In our previous blog, we spoke about the responsibilities of a top-level manager as a coach, guide, and mentor, and also their responsibility to identify and select a suitable middle-level manager.

When we talk about an effective middle-level manager, we are talking about the person in between the top-level management and the rest of the organization. Someone who understands and shares the vision of effective training and development by being a trainer, coach, and mentor themselves. This is what it means to be called a suitable middle-level manager.

But, do all middle-level managers understand their role as a coach? And, do they really understand the difference between coaching and ordering people—is the differentiation clear?

The truth is that today’s modern managers are ill-equipped. For one thing, middle-level managers tend to think they’re coaching team members when actually they are just telling people what to do.

If you’re someone who focuses more on ‘telling your subordinates what to do’ and less on the being a ‘reliable coach,’ let us break it down and make it simple. A good middle-level manager must:

  • Possess the ability to communicate with team members
  • Set the right expectations and deliverables
  • Know the factors inhibiting the performance of multiple teams who work under them
  • Devise solutions to improve the performance of multiple teams—either a blanket solution or custom solutions addressing specific team problems

Also, assessing the needs of multiple teams and departments can be difficult. In the managerial chain, middle-level managers are in charge of an entire department consisting of multiple teams.

Hence, assessing everybody’s needs can be tedious. But, it can very easily be made simple by following these simple steps on:

  1. At the end of the day, when working with multiple teams or departments, all you need are reliable team captains or team managers. These team captains head their own teams and report to you, and all they really need is for you to be a good coach to them!How? By training them to become effective leaders.

    Why? Because 80% of them are at the risk of being ineffective leaders! —a study by Gallup.

    And, why are most team managers or team captains ineffective and destined to fail?


  • They are trying to mimic being a manager</strong >Surprisingly, many managers think that simply dressing up, talking, and behaving like managers is being a good manager.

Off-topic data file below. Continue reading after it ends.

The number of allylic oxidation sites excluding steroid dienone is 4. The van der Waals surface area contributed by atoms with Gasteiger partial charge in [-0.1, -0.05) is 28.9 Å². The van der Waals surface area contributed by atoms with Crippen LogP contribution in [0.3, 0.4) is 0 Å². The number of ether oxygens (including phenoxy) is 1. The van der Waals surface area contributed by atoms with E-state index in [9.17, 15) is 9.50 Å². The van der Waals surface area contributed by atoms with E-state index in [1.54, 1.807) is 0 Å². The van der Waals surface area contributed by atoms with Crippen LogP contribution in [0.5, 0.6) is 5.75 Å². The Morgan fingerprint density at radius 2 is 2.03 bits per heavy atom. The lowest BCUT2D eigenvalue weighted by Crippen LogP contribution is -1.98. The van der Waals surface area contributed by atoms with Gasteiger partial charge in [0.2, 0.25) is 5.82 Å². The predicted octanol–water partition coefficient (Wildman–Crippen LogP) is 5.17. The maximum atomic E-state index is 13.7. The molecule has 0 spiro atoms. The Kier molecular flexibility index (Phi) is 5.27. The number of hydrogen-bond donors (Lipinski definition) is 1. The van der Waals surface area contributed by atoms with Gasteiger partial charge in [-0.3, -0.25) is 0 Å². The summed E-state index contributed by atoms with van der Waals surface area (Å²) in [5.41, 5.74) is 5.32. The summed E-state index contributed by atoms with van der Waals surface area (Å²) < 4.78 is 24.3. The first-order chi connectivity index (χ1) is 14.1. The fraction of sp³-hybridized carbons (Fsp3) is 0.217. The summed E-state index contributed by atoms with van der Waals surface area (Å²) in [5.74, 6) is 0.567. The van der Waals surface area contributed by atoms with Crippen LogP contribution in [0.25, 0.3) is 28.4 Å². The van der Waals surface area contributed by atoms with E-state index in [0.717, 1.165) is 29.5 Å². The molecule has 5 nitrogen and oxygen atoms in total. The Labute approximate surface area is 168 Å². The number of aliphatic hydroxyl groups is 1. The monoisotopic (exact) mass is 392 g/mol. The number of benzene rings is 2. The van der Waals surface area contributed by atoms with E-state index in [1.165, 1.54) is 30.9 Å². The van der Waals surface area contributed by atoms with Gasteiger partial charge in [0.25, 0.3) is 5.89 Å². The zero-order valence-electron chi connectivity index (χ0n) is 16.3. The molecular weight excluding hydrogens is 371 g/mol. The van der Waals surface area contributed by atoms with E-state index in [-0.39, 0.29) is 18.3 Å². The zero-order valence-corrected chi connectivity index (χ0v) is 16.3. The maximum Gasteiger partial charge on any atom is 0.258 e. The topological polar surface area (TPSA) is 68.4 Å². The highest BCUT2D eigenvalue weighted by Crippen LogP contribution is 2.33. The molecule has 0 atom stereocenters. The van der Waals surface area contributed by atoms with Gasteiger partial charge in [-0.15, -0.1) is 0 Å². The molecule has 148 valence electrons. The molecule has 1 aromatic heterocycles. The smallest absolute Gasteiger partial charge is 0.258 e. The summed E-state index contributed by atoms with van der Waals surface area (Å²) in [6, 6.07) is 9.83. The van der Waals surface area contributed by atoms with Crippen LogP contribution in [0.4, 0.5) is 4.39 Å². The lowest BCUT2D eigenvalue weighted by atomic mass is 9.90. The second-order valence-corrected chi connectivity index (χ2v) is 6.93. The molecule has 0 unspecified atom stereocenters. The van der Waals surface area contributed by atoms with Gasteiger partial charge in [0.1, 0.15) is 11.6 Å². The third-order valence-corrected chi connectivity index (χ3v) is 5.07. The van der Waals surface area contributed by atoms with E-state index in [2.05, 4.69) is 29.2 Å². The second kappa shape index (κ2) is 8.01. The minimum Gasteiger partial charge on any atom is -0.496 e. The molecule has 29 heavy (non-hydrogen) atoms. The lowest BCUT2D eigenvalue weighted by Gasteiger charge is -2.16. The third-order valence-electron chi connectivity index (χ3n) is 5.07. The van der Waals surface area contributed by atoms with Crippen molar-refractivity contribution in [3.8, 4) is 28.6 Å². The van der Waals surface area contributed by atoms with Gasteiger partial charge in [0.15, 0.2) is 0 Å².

• Lack of vision Ok, so now that they are a manager, what next? Where should they start? To what level should they take their teams? Many times, your newly appointed team leads are clueless. They possess no long-term vision. As middle-level managers, you need to show them the way.
  • Caring about their own careers, not the people How many times have we seen this happening? More often than we can count! Personal progress worries managers. Little does it come to their attention that leading their team members ahead equals to personal progress. Surprised right? The term ‘team coach’ is not just a clichéd jargon—overused and repetitive. It means something, and if you aren’t being one, your teams are as good as headless chickens.
  1. 1. How seriously they take their own training and development
  2. 2. Active enrollment and completion of managerial courses
  3. 3. Performance on key managerial tests
  4. 4.Decision-making indicators and tests

As middle level-managers, the pressure is on you to get the most out of your teams. The best way to do this is by ensuring you train your team managers and team captains to get the best out of their teams.

Set solid examples for them. Remember, they are watching you. And finally, promote modern training, development, and coaching technologies that make the task of training simpler!

At Abara LMS, we believe in training and development as the key to an organization’s success. Hence, if you’re interested in knowing more about how we can help transform your training and development landscape, get in touch with us at or click here m to fill this short form and we will be more than happy to get in touch with you!

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